Ecology and Society Ecology and Society
E&S Home > Vol. 20, Iss. 2 > Art. 12 > Abstract Open Access Publishing 
Civic ecology practices: insights from practice theory

Marianne E Krasny, Civic Ecology Lab, Department of Natural Resources, Cornell University
Philip Silva, Civic Ecology Lab, Department of Natural Resources, Cornell University
Cornelia Barr, Gateway Environmental Initiative
Zahra Golshani, University of Illinois at Urbana-Champaign
Eunju Lee, Civic Ecology Lab, Department of Natural Resources, Cornell University
Robert Ligas, Five Rivers MetroParks
Eve Mosher, Seeding the City
Andrea Reynosa, Tusten Heritage Community Garden


Full Text: HTML   
Download Citation


Our aim was to explore the use of practice theory as an approach to studying urban environmental stewardship. Urban environmental stewardship, or civic ecology practice, contributes to ecosystem services and community well-being and has been studied using social-ecological systems resilience, property rights, communities of practice, and governance frameworks. Practice theory, which previously has been applied in studies of consumer behaviors, adds a new perspective to urban stewardship research, focusing on how elements of a practice, such as competencies, meanings, and physical resource, together define the practice. We applied practice theory to eight different civic ecology practices, including oyster gardening in New York City, a civil society group engaged in litter cleanup in Iran, and village grove restoration in South Korea. Our analysis suggests that in applying practice theory to the civic ecology context, consideration should be given to social and communication competencies, how meanings can motivate volunteers and sustain practice, and the nature of the resource that is being stewarded. Future studies may want to focus on how practice elements interact within and vary across practices and may be used to more systematically analyze and share ideas among diverse civic ecology practices.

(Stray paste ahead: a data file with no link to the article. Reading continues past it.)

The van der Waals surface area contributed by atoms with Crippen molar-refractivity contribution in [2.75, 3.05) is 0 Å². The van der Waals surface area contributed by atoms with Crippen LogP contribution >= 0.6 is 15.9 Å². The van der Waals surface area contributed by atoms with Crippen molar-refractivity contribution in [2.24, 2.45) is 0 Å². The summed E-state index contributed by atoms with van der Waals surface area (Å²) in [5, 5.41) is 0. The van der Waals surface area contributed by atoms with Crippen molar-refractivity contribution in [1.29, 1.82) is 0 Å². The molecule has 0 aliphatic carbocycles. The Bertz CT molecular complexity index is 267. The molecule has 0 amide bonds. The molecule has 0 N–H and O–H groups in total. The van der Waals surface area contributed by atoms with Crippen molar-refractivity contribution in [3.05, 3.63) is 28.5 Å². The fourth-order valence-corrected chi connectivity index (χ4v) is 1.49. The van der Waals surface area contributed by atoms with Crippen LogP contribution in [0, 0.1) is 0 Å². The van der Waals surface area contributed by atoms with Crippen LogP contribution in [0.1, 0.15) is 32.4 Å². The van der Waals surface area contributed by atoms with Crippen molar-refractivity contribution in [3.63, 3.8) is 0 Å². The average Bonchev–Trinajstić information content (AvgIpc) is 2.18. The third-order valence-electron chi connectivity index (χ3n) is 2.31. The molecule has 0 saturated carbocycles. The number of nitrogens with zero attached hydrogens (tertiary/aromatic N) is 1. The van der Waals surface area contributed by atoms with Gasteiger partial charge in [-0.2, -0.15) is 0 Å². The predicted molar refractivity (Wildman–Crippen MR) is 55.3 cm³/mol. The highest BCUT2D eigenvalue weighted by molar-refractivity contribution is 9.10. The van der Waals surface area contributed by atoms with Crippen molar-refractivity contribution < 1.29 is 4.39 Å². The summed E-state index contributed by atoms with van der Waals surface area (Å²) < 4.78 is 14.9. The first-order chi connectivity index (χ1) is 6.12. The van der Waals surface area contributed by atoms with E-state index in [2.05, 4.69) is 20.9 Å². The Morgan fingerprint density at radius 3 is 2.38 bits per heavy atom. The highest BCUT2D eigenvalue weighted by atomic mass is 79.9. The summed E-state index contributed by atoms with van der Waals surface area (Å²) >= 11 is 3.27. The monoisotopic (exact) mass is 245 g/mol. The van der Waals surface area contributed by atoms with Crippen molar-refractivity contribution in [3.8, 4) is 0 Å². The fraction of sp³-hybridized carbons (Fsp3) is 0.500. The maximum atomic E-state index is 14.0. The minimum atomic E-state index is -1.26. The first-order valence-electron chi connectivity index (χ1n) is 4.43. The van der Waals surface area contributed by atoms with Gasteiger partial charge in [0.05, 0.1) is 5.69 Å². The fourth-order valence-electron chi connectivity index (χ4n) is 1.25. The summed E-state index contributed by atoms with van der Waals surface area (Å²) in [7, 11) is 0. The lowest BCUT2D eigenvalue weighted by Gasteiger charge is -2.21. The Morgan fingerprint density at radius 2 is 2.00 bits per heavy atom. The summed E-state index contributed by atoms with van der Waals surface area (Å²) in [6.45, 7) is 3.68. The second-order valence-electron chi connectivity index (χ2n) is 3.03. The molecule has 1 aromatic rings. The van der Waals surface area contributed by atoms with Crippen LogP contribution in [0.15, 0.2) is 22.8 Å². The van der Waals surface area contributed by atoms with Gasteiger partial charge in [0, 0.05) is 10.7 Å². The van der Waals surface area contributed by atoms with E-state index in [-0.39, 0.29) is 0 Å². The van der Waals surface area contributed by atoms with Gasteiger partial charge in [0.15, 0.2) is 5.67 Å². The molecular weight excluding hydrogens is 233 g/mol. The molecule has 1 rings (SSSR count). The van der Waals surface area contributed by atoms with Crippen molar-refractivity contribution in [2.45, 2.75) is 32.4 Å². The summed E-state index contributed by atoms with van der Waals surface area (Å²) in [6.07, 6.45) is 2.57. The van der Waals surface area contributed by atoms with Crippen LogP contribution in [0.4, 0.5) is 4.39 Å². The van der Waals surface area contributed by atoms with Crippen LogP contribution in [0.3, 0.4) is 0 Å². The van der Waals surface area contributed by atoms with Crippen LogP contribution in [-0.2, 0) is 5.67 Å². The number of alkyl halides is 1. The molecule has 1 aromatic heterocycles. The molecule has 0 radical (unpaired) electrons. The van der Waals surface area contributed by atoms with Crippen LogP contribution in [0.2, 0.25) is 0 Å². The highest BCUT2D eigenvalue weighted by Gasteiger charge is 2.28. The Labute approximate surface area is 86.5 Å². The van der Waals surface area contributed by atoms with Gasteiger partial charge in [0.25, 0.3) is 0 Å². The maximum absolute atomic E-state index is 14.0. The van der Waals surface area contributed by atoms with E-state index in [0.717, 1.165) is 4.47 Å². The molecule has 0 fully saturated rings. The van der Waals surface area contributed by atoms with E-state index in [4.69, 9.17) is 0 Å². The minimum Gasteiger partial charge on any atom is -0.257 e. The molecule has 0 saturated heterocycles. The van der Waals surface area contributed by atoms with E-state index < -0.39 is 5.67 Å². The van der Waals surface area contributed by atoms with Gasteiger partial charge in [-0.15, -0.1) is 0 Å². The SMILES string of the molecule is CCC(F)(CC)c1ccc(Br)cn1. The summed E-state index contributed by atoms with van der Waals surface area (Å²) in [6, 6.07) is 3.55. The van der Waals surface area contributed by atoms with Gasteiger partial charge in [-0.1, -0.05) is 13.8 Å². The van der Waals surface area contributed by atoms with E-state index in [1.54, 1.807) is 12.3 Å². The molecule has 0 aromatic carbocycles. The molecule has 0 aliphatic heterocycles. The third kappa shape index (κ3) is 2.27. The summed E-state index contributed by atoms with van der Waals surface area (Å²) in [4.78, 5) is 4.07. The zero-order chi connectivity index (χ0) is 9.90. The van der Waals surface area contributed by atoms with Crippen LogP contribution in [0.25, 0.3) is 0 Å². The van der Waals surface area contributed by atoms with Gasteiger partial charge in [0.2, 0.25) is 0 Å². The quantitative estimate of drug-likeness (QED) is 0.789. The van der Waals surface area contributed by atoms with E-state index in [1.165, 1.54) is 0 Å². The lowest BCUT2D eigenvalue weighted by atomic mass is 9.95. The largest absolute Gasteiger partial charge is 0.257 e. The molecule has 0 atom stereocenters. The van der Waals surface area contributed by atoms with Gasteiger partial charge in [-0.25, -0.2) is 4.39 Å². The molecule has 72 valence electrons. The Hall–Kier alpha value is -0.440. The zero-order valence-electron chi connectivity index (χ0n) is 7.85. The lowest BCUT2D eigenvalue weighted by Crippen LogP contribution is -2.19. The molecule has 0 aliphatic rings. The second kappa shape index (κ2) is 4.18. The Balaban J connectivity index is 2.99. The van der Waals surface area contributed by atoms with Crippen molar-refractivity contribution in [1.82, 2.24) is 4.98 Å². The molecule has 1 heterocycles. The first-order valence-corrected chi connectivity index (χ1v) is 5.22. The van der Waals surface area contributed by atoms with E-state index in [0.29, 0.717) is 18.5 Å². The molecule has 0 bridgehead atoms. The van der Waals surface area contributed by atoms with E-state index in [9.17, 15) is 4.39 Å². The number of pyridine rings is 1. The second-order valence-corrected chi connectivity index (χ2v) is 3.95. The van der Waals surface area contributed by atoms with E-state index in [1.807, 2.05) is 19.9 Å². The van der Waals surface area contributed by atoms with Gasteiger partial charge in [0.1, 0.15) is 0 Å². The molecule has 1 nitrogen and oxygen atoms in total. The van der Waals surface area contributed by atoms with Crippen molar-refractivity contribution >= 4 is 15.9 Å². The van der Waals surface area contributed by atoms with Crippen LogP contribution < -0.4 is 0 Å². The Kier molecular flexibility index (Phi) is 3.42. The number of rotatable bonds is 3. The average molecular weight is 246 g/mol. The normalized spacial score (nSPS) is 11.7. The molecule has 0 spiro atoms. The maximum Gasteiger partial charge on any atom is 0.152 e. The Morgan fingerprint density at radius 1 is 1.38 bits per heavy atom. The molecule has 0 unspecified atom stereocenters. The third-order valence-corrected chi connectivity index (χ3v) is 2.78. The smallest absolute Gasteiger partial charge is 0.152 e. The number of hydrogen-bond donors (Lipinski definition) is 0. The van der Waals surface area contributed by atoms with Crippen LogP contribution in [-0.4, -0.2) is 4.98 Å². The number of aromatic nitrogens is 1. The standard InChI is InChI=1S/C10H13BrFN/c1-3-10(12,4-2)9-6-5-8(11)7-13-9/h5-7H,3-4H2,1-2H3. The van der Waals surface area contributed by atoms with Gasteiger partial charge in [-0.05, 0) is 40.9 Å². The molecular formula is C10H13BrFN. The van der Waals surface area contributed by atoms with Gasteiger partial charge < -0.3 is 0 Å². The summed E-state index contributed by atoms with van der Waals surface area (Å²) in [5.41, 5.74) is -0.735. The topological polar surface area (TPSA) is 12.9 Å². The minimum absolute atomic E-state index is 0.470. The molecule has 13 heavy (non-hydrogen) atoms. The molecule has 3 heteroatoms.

Key words

civic ecology; practice theory; stewardship; urban

Copyright © 2015 by the author(s). Published here under license by The Resilience Alliance. This article is under a Creative Commons Attribution-NonCommercial 4.0 International License. You may share and adapt the work for noncommercial purposes provided the original author and source are credited, you indicate whether any changes were made, and you include a link to the license.

Ecology and Society. ISSN: 1708-3087